·         Janus v Tarazewicz (p. 68) We had a double death in close time frame- not simultaneously. Her parents got the property because she survived. Survivorship is very important in these cases. The burden is on that person claiming survivorship, which is really their heirs and survived by 120 hours (ex. hold off on pulling the plug – Code § 2-104). 
SECTION 62-1-505. Insured and beneficiary.
When the insured and the beneficiary in a policy of life or accident insurance have died and there is no sufficient evidence that they have died otherwise than simultaneously, the proceeds of the policy shall be distributed as if the insured had survived the beneficiary.
·         Life insurance-if the insured and beneficiary die simultaneously the proceeds are distributed as if the insured survived the beneficiary.
·         If you have children, then the insurance money will be distributed to them. If no children, will go to the parents.
·         Typically creditors are not allowed to take life insurance money. Creditors have no reliance on life insurance money.
III.            SECTION 62-2-103. Share of heirs other than surviving spouse.
The part of the intestate estate not passing to the surviving spouse under Section 62-2-102, or the entire estate if there is no surviving spouse, passes as follows:
(1) to the issue of the decedent: if they are all of the same degree of kinship to the decedent they take equally, but if of unequal degree then those of more remote degree take by representation;
(2) if there is no surviving issue, to his parent or parents equally;
(3) if there is no surviving issue or parent, to the issue of the parents or either of them by representation;
(4) if there is no surviving issue, parent or issue of a parent, but the decedent is survived by one or more grandparents or issue of grandparents, half of the estate passes to the paternal grandparents if both survive, or to the surviving paternal grandparent, or to the issue of the

ive Disinheritance: 
It is an express statement in their will that disinherits a child 
You cannot disinherit through intestate. Do not mention about how you do not want $ to go towards X—just leave them out. Give all other assets to other heirs.
You can also give a nominal amt to limit recourse by giving $100, etc.
Leaving a nominal amount to the child leaves them very little recourse to the will, and it also shows the intent to not leave them anything else.
Anything that does not pass through the will goes to intestacy.
Three Methods: (p.79)
Collateral Kindred: Applicable persons who are related by blood to the decedent but who are not descendants or ancestors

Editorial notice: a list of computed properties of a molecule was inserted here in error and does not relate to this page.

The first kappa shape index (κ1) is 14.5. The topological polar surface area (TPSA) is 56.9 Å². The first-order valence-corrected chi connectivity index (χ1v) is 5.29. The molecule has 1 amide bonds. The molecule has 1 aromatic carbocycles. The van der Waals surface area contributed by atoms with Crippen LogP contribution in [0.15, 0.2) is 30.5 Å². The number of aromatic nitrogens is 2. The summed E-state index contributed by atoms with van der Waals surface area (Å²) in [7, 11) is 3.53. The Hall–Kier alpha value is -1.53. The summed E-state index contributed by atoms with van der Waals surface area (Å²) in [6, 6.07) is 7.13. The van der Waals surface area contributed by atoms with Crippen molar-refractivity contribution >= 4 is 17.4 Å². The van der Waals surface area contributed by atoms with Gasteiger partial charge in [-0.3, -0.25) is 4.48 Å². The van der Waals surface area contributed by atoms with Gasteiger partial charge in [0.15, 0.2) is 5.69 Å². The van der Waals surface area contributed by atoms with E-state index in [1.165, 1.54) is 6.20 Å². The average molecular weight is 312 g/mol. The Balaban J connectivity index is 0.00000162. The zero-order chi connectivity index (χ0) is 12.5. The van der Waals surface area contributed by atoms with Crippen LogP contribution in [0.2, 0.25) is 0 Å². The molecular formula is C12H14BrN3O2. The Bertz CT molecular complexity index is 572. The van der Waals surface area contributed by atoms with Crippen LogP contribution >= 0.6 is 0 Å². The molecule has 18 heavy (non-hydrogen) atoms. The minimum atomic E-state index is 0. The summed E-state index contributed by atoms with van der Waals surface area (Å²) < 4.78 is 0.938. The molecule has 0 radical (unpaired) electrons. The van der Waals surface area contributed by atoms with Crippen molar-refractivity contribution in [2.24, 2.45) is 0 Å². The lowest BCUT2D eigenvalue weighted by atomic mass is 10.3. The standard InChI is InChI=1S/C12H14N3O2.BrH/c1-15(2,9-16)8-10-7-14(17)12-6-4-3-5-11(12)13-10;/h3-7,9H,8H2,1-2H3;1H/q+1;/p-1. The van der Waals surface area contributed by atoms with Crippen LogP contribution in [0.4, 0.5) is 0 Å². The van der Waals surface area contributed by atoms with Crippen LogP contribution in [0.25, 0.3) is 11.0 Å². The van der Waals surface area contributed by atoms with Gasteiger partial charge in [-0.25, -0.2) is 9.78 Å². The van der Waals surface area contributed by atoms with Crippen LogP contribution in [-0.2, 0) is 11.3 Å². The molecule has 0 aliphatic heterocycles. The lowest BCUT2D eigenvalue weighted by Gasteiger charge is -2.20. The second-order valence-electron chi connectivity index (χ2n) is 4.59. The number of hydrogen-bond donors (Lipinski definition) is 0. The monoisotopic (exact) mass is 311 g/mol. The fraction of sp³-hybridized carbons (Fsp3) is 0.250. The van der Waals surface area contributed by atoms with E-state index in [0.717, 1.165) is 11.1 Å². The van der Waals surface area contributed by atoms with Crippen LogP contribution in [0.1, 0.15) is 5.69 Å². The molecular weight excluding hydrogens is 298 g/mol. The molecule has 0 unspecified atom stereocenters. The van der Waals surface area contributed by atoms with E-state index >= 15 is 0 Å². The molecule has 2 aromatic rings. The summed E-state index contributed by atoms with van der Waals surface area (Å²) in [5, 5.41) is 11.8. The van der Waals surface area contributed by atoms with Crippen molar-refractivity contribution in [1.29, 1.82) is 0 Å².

The decedent’s parents and their other issue are called first line collaterals
Grandparents and their issue are second line
Great-grandparents and their issue are third, etc.
Parentelic approach: Every intestate starts w/the descendents immediate family and then moves out along collateral lines starting w/the closer lines and moving to the more remote. It continues until there are no live takers.
Degree of Relationship Approach: one simply counts the degrees of relationship b/w the decedent and the relative, and those relatives of the closest degree (lower degree) take to the exclusion of those of a more remote degree (higher degree).
To determine the degree, count from the decedent up to the closest common ancestor (the head of the parentelic line- a grandparents or great-grandparent and so on)
You will only use the Parentelic and Degree of Relationship approach if you have no children.
We use the Parentelic Approach in SC. Look on p. 79
SECTION 62-2-106. Representation; disclaimer by intestate beneficiary.
If representation is called for by this Code, the estate is divided into as many equal shares as there are surviving heirs in the nearest degree of kinship and deceased persons in the same degree who left issue who survive the decedent, each surviving heir in the nearest degree receiving one share and the share of each deceased person in the same degree being divided among his issue in the same manner. If an interest created by intestate succession is disclaimed, the beneficiary is not treated as having predeceased the decedent for purposes of determining the generation at which the division of the estate is to be made.
Half Bloods: 
Relatives who share only one common parent as opposed to the traditional relationship where siblings share both parents. 
In SC, Half-bloods are not treated differently, they are treated as whole siblings if the estate has to be divided among siblings.
Lineals are never half-bloods.
You are only concerned with half-bloods when you get to collateral heirs. (Heirs that are not your issue, they are your parents, their issues, your grandparents & their issues, etc.)
Some jurisdictions → half-bloods get ½ share